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Peru's central bank keeps base rate steady for 29th month


LIMA, Oct 10 (Reuters) - Peru's central bank kept its benchmark interest rate steady at 4.25 percent for the 29th straight month on Thursday, as the economy expands close to its potential and inflation runs within target range.

All 12 economists surveyed by Reuters had predicted the monetary authority would again keep the rate unchanged.

The central bank said it expects inflation to remain within its 1-3 percent target range in coming months and the economy to continue growing at a healthy pace.

"Current and preliminary indicators of productive activity show Peruvian economic growth close to its long-term sustainable level, while indicators linked to the external market showed a slight recovery, which has favorably affected the prices of export products," the central bank said in a statement.

The central bank again said that it could further loosen reserve requirements on banks as it has in recent months to boost liquidity and lending.

Peru is a top global producer of copper, gold, silver and zinc, but softer demand from major buyers like China and weaker mineral prices has dampened economic growth this year and set the stage for the Andean country's first trade deficit in more than a decade.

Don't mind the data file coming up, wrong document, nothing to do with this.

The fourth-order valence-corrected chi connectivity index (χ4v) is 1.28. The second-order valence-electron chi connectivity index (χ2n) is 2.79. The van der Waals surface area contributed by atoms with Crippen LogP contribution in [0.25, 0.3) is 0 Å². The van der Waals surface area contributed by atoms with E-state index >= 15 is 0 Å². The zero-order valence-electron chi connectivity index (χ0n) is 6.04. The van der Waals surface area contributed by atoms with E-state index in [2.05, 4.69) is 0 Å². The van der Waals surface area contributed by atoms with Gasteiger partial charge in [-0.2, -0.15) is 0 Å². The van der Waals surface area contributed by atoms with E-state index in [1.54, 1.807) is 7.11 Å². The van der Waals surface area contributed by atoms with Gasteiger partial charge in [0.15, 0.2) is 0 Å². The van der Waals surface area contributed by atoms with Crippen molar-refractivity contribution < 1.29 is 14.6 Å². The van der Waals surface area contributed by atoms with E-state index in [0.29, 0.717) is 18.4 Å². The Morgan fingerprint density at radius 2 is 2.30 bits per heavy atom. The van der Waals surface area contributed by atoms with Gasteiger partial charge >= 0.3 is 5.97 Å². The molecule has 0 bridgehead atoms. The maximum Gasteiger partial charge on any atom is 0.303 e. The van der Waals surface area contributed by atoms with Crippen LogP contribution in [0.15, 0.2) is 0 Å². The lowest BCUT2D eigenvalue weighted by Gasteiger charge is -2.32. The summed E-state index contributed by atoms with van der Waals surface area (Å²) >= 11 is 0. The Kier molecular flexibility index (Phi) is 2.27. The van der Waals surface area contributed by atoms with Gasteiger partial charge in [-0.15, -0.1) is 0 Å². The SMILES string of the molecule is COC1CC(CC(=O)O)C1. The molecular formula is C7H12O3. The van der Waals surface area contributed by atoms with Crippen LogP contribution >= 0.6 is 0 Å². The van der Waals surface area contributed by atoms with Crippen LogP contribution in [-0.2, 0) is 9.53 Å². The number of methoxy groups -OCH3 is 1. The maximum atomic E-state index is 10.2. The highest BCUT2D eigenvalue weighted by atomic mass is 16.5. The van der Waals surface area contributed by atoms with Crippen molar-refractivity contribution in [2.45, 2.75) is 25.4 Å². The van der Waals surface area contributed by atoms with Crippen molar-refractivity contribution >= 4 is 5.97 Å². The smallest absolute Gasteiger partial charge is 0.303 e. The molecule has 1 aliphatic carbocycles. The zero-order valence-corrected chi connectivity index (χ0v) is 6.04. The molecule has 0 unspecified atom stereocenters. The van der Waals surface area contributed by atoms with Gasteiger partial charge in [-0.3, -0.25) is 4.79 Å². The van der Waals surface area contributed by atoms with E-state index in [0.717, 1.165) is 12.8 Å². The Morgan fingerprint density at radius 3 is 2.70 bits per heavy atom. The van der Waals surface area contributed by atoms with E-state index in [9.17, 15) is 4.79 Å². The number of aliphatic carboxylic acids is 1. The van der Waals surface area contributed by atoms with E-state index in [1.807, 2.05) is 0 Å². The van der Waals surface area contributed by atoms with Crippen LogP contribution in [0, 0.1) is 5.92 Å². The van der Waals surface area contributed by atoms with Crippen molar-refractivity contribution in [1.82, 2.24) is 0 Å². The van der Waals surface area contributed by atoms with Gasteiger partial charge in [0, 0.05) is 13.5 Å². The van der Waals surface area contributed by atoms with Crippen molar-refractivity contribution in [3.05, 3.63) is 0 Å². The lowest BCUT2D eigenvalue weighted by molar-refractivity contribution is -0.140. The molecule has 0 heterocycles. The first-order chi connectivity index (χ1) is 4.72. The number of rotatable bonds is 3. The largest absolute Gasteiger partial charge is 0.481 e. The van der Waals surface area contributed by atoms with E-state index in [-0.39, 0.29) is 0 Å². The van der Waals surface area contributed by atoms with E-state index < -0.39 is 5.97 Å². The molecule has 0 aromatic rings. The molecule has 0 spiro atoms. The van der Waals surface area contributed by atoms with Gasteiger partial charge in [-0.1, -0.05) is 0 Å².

The economy expanded 4.5 percent in July, compared with the same month in 2012, and 5 percent in the first seven months of this year. Data for August will be released on Tuesday.

Last year the economy expanded by 6.3 percent, one of the fastest rates in the region.

The central bank has trimmed its forecast for 2013 economic growth to 5.5 from an earlier estimate of 6.1 percent.

Peru's potential growth rate, the maximum rate the economy can expand without causing too much inflation, has usually been seen at around 6 percent or 6.5 percent.

In September consumer prices rose 0.11 percent, leaving inflation for the 12 months through September at 2.83 percent - under the central bank's target ceiling for the first time in three months.

Last month Central Bank President Julio Velarde said the monetary authority had not ruled out an eventual rate cut to encourage economic growth.